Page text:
‘Connect, communicate, care’ is the theme of the 2016 World Suicide Prevention Day on Saturday 10th September.
The World Health Organization estimates over 800,000 people die by suicide each year – that’s one person every 40 seconds. Up to 25 times as many again make a suicide attempt. Suicide is the single biggest killer of men aged under 45 in the UK, and men accounted for 75% of the 6,122 suicides reported in 2014, according to the latest available figures. But how does that relate to us, here, in Leeds?
Jon Hindley, Public Health Specialist tells us about a project, The Male Suicide Insight, set up to find out why male suicide rates in Leeds 12 were some of the highest in the city*. BARCA, a local third sector organisation took on the work of finding men at risk of suicide, who had attempted suicide or experienced suicidal thoughts to talk to them about the issues and barriers they faced.
The men they were looking for were typically middle aged, white, heterosexual, working class, unemployed, living alone, separated or divorced, with little or no contact with their biological children. These men would also usually be drinking heavily
So how did it go?
To begin with the project was slow getting off the ground as we couldn’t find the men. We needed to try a different approach. The work force was changed to be more in tune with the target audience. So, enter three grumpy middle aged male workers who instantly knew where to find the men. Where would this group normally go when depressed? The answer was – of course – the pub!
The newly recruited team were asked if they were prepared to work in pubs at night so they could locate the hard-to-reach men and talk to them about their lives. You can imagine how they agonised about whether or not they should accept that job! Actually, going up to complete strangers as they sat on their own in a pub corner and asking if they want to meet up the next day for a coffee to talk about their emotions was not without its challenges, and yet the two workers, Tim Dawtry and Mark Baker, made it happen.
The men’s stories were sometimes brutal, sometimes heart breaking and tragic; a sad narrative detailing a steady descent into depression and increased isolation. The interviews and insight were fed back and then more information obtained – it was an effective two way partnership.
Mark continued with the work in the pubs and Tim persuaded the men to start up and join groups. The groups were formed on an asset based community development (ABCD) approach. They looked at what the men could do and what they wanted to do. From these initial contacts grew a gardening group, a walking club, outings and trips, Men in Sheds, a music group and a poetry event. This enlightened piece of Public Health commissioning blossomed into a solid base of community groups. Some of the men had alcohol dependency issues which had never been addressed. Slowly two of the men sought help and one accessed St Anne’s for support. Many of the men in the groups completed an accredited Introduction to Community Development and Health course.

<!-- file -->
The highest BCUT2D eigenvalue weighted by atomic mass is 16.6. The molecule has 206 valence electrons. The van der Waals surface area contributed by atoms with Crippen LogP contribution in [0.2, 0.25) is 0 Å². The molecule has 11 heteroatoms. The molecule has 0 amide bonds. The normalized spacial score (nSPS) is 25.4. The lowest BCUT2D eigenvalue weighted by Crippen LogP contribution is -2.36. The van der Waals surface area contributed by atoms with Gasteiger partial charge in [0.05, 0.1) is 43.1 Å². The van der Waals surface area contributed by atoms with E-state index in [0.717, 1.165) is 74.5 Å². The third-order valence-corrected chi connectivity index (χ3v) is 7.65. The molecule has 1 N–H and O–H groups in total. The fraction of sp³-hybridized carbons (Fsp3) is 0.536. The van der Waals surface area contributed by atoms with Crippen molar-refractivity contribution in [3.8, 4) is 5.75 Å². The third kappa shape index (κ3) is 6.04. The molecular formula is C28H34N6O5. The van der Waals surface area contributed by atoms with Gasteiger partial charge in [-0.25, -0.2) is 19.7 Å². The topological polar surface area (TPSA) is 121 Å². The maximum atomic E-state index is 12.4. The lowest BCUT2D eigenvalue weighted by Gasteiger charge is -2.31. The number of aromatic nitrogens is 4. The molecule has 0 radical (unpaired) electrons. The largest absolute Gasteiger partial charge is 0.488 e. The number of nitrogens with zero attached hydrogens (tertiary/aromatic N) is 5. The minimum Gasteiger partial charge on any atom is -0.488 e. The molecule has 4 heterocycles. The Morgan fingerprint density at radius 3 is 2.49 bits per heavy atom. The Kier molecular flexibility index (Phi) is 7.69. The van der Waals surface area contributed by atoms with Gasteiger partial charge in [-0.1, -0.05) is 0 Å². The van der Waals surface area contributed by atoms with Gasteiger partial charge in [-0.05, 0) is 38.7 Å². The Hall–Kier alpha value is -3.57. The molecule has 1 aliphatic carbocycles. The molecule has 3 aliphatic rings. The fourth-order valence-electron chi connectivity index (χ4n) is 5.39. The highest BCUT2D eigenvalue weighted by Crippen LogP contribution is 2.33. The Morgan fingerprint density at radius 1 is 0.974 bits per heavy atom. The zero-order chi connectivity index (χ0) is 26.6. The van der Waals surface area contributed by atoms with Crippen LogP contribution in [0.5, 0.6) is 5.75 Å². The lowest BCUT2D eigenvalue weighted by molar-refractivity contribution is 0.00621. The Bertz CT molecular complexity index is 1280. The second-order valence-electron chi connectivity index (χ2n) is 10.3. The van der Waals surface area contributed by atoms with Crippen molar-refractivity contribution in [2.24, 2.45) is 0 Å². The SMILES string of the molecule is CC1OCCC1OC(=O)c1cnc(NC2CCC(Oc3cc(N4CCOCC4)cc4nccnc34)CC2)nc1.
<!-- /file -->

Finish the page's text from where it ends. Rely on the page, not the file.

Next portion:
After a short stall in progress, this Public Health work has developed into a successful project which helped set up similar work across the city. The project created a deep pool of assets that other professionals and community members could join and dip into to.
In fact, if you need some grumpy, middle aged men who know their way around Leeds pubs to undertake similar work, we are pretty confident we know where to find them!
For any men who are interested there are volunteering opportunities at the New Wortley Community Centre.
There is a regular walking group and house band. They currently have about fifty volunteers and always looking for more.
There is also the PEP project (social prescription) which can be accessed through their General Practioner at any practice in the West.
*The reasons for the high suicide rates were complex but basically a toxic mixture of separation from family, unemployment, feelings of low mood and worthlessness and no hope in their future. Mix this with alcohol, drug dependency and poor mental and emotional health and the frequency of suicidal thoughts can increase dramatically. Catherine Ward who leads on this work has a full copy of the Insight report on request from Catherine.Ward@leeds.gov.uk This report has informed other work across the city and explains the city wide and local work in more detail and some of the reasons contributing to suicide.